Gustav Holst’s music remains as memorable as the company of socialist friends together with whom he shook the town of Thaxted in Essex, muses an inspired PETER FROST.

GUSTAV HOLST’S Planets must be one of the most popular pieces of classical music ever written. It was composed over a number of years, being finally completed exactly a century ago in 1916.

He was a socialist and his principles show in much of his music which reflects a time of misery, plague and economic collapse culminating in WWI.

Another great British composer and the one who had introduced Holst to left-wing ideas at his socialist musical gatherings in Hammersmith was Ralph Vaughan Williams — Holst would become conductor for the Hammersmith Socialist Choir.

Vaughan Williams described Holst’s music as supra-human. “It glows with that white radiancy in which burning heat and freezing cold become the same thing,” he wrote.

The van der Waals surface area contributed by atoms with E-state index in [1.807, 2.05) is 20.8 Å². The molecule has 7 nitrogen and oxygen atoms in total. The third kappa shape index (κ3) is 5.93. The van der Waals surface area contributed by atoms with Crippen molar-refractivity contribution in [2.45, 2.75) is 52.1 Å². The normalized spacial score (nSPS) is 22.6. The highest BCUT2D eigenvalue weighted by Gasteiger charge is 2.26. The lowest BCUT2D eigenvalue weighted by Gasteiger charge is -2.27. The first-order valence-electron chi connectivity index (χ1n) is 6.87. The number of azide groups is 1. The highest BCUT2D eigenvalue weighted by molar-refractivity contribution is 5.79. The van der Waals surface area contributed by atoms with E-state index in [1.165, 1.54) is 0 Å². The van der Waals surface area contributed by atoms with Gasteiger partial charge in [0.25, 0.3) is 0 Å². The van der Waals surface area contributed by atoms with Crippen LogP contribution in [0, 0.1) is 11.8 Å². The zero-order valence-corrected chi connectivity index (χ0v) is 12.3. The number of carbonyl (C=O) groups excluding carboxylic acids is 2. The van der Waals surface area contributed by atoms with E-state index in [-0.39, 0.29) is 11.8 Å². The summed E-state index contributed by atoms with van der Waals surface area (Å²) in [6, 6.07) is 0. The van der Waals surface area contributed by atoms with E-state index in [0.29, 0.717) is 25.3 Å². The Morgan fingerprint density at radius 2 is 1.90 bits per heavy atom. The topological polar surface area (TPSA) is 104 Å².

Holst was born in Cheltenham and lived most of his life in London but it was in a cottage near Thaxted, Essex, that much of his most famous work, the Planets suite, was written.

The work took much of its inspiration from Thaxted, its impressive church and the surrounding north Essex landscape.

He was of Latvian-Russian descent and called himself Gustav von Holst, only dropping the von in the heat of anti-German fervour during WWI.

His mother was English and he was brought up in a house full of music, studied at the Royal College of Music in London and settled down to a life as a Cheltenham church organist until arthritis in his hands forced him to abandon the keyboard.

For some years he made his living as a trombone player, but eventually took up teaching at St Paul’s Girls’ School in 1905 and director of music at Morley College in 1907 — posts he retained until the end of his life.

The teaching work gave him the drive and the stimulus to compose. He also became an avid collector of folk songs — spurred on by his friend Vaughan Williams — and used many of these collected folk tunes in his later pastoral works.

Holst discovered Thaxted on a walking holiday in 1913. He stayed at a pub in the town and explored the impressive church, where he met and immediately struck up a friendship with the eccentric vicar Conrad Noel (below), nicknamed the Red Vicar of Thaxted.